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              BCL-2 is phosphorylated and inactivated by an ASK1/Jun N-terminal protein kinase pathway normally activated at G(2)/M.

              Multiple signal transduction pathways are capable of modifying BCL-2 family members to reset susceptibility to apoptosis. We used two-dimensional peptide mapping and sequencing to identify three residues (Ser70, Ser87, and Thr69) within the unstructured loop of BCL-2 that were phosphorylated in response to microtubule-damaging agents, which also arrest cells at G(2)/M. Changing these sites to alanine conferred more antiapoptotic activity on BCL-2 following physiologic death signals as well as paclitaxel, indicating that phosphorylation is inactivating. An examination of cycling cells enriched by elutriation for distinct phases of the cell cycle revealed that BCL-2 was phosphorylated at the G(2)/M phase of the cell cycle. G(2)/M-phase cells proved more susceptible to death signals, and phosphorylation of BCL-2 appeared to be responsible, as a Ser70Ala substitution restored resistance to apoptosis. We noted that ASK1 and JNK1 were normally activated at G(2)/M phase, and JNK was capable of phosphorylating BCL-2. Expression of a series of wild-type and dominant-negative kinases indicated an ASK1/Jun N-terminal protein kinase 1 (JNK1) pathway phosphorylated BCL-2 in vivo. Moreover, the combination of dominant negative ASK1, (dnASK1), dnMKK7, and dnJNK1 inhibited paclitaxel-induced BCL-2 phosphorylation. Thus, stress response kinases phosphorylate BCL-2 during cell cycle progression as a normal physiologic process to inactivate BCL-2 at G(2)/M.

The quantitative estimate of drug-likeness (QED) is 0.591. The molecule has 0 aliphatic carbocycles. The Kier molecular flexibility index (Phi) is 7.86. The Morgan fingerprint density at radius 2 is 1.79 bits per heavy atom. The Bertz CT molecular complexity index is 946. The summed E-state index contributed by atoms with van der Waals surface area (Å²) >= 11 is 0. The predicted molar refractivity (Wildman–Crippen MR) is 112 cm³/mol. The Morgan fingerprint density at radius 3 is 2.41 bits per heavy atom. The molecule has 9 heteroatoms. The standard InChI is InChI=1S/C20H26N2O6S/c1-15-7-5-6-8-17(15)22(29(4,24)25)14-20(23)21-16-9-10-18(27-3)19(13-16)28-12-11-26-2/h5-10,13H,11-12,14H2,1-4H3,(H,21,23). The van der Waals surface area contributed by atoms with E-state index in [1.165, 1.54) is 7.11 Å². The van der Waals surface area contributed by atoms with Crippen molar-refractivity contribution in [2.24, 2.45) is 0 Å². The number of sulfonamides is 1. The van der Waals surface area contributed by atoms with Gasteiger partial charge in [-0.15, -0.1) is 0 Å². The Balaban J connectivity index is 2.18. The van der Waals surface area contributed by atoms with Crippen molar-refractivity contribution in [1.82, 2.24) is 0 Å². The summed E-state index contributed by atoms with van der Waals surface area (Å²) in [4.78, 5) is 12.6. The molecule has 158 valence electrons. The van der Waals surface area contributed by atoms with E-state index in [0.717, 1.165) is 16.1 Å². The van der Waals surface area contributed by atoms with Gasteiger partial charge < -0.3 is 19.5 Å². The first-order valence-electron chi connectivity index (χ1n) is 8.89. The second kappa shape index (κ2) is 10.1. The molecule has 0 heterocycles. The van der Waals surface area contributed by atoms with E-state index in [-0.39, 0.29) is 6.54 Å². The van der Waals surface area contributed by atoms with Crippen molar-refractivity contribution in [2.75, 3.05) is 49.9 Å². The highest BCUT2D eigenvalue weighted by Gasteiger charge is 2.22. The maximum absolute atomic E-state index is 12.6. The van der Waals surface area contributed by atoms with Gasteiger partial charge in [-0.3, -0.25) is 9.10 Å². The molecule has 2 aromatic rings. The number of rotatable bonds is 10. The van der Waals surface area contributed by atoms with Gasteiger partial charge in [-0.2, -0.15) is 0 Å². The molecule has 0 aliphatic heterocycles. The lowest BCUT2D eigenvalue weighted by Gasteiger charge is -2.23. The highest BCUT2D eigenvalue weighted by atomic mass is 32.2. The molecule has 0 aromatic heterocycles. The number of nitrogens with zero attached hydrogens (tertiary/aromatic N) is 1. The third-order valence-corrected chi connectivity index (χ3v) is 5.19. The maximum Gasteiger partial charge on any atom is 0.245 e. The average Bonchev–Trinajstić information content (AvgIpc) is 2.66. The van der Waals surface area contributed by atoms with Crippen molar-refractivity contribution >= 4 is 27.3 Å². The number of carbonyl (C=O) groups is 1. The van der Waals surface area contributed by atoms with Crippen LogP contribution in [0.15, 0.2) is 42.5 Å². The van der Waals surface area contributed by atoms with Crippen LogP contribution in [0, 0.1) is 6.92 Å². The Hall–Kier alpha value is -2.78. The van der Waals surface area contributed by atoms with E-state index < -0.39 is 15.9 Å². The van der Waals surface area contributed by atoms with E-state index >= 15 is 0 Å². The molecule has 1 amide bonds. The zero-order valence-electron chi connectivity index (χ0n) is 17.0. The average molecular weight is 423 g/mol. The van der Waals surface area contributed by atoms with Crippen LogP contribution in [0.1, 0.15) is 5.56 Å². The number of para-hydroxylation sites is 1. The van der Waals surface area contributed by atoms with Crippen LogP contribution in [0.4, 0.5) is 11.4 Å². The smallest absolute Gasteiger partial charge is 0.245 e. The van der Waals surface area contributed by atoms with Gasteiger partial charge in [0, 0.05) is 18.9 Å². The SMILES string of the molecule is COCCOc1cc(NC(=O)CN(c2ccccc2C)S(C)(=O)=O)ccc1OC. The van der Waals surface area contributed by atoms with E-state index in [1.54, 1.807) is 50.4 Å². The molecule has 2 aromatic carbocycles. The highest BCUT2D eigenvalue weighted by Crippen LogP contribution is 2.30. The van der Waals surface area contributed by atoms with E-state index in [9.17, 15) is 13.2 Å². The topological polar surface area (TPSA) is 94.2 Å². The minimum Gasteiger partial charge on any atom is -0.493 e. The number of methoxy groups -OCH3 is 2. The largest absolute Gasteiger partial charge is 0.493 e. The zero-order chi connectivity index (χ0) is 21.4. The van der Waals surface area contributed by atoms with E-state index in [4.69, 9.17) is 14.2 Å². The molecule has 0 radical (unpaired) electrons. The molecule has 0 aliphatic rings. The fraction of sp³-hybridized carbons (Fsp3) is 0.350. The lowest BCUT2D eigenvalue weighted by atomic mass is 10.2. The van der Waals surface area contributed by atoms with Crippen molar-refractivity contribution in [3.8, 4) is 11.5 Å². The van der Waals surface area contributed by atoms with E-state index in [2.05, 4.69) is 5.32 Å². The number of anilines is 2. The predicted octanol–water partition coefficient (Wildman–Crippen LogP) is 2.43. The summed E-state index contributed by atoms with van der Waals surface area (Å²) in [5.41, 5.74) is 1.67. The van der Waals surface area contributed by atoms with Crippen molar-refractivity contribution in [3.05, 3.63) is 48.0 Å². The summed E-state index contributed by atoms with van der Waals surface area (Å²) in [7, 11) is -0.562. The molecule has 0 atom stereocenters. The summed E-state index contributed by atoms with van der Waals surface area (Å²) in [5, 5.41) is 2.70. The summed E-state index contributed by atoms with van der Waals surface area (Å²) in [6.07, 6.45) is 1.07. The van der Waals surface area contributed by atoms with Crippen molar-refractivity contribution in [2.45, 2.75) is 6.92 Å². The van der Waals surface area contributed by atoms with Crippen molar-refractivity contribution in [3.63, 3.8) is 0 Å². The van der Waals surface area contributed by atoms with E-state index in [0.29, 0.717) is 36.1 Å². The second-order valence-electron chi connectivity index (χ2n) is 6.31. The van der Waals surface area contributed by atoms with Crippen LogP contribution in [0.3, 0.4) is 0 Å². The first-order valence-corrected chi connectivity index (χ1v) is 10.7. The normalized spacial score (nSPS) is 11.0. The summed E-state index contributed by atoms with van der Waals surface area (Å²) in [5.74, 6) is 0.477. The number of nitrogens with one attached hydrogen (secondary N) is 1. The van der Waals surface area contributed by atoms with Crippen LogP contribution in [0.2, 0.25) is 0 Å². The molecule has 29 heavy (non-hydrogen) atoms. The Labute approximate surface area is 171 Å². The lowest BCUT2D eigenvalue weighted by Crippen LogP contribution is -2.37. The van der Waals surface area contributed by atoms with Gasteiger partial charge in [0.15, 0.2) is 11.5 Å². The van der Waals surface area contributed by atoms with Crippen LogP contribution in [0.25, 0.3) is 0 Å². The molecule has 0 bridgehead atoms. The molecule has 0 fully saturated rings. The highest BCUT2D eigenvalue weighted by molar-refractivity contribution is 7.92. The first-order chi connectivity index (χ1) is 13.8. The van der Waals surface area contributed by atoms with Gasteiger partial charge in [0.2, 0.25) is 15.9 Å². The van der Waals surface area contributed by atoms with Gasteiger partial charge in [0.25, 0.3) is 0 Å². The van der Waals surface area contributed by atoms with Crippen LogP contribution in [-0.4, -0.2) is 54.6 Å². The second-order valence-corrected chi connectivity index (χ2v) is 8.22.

Author and article information

                Onco Targets Ther
                OncoTargets and Therapy
                OncoTargets and therapy
                Dove Medical Press
                7 September 2010
                : 3
                : 129-137
                [1 ]Touro University’s College of Osteopathic Medicine, Vallejo, CA, USA;
                [2 ]University of Southern California, Los Angeles, CA, USA;
                [3 ]Center for Health Disparities Research and Molecular Medicine, Loma Linda University, CA, USA;
                [4 ]Green Mountain Antibodies, Burlington, VT, USA
                Author notes
                Correspondence: Nathan R Wall, 11085 Campus Street, Center for Health Disparities Research and Molecular Medicine, Mortensen Hall Room 162, Loma Linda University, Loma Linda, CA 92350, USA, Tel +1 909 558 4000 ext 81397, Fax +1 909 558 0177, Email nwall@
                © 2010 Asumen et al, publisher and licensee Dove Medical Press Ltd.

                This is an Open Access article which permits unrestricted noncommercial use, provided the original work is properly cited.

                Original Research

                Oncology & Radiotherapy

                dna-pk, pik kinases, atm, survivin, atr